‘Used car scandal’ headlines a reminder to keep sales pitch transparent
Jonathan Minter and Brian Cantwell look at sales representations of used business cars to consumers
Numerous headlines in 2018 have suggested that thousands of consumers are potentially due compensation for used car they have bought.
Specifically, those who bought cars from retailers who had not disclosed these vehicles were formerly private hire or fleet vehicles could receive hundreds or, according to some reports, thousands of pounds back.
When it comes to the selling of ex-business use vehicles, in November the Advertising Standards Agency published a seemingly straightforward update on selling ex-business use vehicles: “If you’re a fleet operator selling ex-business use vehicles, the ASA will expect information about the ex-fleet nature of the vehicle to be included in your advertising. “
This position came about as a result of its ruling on Glyn Hopkin Ltd and Fiat Chrysler Automobiles UK Ltd (FCA) earlier in the year, when it considered it reasonable to expect FCA to provide records showing how vehicles had been used whilst under their ownership as a fleet operator, including whether they were driven by multiple users.
In this case, FCA provided evidence that the vehicles involved in the case had only been used by one user while part of the fleet. The ASA said the adverts did not state that the cars were previously used for business purposes whilst part of Fiat Chrysler Automobiles UK’s fleet and for that reason the ads breached the Code of non-broadcast Advertising and direct and Promotional Marketing (CAP Code).
While this case involved ex-fleet vehicles, the ASA said it was likely it would take a similar view for ex-hire vehicles to be identified as such in ads.
Now law firm Harcus Sinclair is seeking to bring a group action claim on behalf of consumers who purchases second hand vehicles but were not informed if it was used by a fleet.
“By withholding such information from the purchaser, we will allege that the purchaser was mis-sold their vehicle by the manufacturer or dealer and may be eligible for compensation,” The firm has said.
Speaking to the RAC, Damon Parker, head of litigation at Harcus Sinclar said any buyers who had been mis-sold a vehicle in this way could receive between 25% and 100% of the price paid if the vehicle seller was found to have violated the Consumer Protection from Unfair Trading Regulations 2008.
Regardless, those around the industry have agreed that this is just the latest example of why transparency and accountable sales and marketing process are so important.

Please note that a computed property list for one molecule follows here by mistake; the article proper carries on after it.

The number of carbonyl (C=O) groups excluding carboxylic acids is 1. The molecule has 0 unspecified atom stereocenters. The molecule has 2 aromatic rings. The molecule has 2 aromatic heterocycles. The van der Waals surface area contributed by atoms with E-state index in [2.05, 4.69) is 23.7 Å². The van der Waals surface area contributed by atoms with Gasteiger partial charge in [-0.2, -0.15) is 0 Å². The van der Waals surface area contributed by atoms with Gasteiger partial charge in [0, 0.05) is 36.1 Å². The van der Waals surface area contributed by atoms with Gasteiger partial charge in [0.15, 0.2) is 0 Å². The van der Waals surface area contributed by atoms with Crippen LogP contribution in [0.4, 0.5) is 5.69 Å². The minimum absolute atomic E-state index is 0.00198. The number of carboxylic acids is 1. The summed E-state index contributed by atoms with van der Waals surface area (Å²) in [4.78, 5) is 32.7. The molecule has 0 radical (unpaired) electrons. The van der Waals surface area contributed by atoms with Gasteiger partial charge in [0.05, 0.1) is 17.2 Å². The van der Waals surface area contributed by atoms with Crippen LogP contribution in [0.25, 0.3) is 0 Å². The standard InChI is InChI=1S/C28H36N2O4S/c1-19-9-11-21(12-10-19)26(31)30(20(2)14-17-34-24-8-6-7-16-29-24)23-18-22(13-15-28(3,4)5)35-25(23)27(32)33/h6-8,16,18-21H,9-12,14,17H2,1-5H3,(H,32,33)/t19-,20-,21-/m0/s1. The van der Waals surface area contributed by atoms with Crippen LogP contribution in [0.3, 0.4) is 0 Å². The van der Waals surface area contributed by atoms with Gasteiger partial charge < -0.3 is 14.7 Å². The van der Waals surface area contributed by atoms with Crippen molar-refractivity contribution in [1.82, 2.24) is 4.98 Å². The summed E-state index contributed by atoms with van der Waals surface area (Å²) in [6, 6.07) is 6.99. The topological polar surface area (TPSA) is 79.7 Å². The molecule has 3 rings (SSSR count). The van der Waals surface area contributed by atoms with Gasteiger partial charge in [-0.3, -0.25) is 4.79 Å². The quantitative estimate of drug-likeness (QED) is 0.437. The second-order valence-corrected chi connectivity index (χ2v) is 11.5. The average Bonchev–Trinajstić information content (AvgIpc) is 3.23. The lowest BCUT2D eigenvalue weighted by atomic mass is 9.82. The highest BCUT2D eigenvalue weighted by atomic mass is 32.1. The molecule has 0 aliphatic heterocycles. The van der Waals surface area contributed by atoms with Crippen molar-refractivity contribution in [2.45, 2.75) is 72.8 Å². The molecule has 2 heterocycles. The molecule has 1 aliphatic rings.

Abe Smith, chief executive officer of Dealflo, said, for example: ““While the ASA is encouraging all dealers to review and adjust their advertising, notably online, the threat of litigation still exists if it is deemed that dealers have breached the Consumer Protection from Unfair Trading Regulations (2008).
“While few if any dealers may be able to defend such a position, I urge dealers to act now to change their approach as directed by the ASA and to review their wider sales and marketing processes. They need to establish what, if any, other potential gaps in their processes exist and just as importantly ensure they have clear controls in place to evidence that the entire sales and marketing process has been undertaken in a manner that is beyond reproach.”
But there are some dealers who have not heeded the ASA since then and have paid the price.
In January 2018 a Peugeot dealership in Gateshead was fined £5,000 for failing to disclose to a customer a ‘one previous owner’ car had been used by a car hire firm.
The customer bought the car in January 2017 for around £10,000. Within days the new owner said he noticed a burning smell in the car, and returned it to the dealership, only to be told that the clutch needed replacement.
The dealer said this problem was likely due to his wife’s driving style, and told him he would need to cover the majority of the £650 bill for replacing the part.
It was only after he received the V5 registration documents weeks later he found the previous owner was Europcar. He then complained to trading standards which, after investigating, was able to confirm the previous keeper had leased the car to Europcar Group UK, and that it had been used as a daily rental car with multiple users.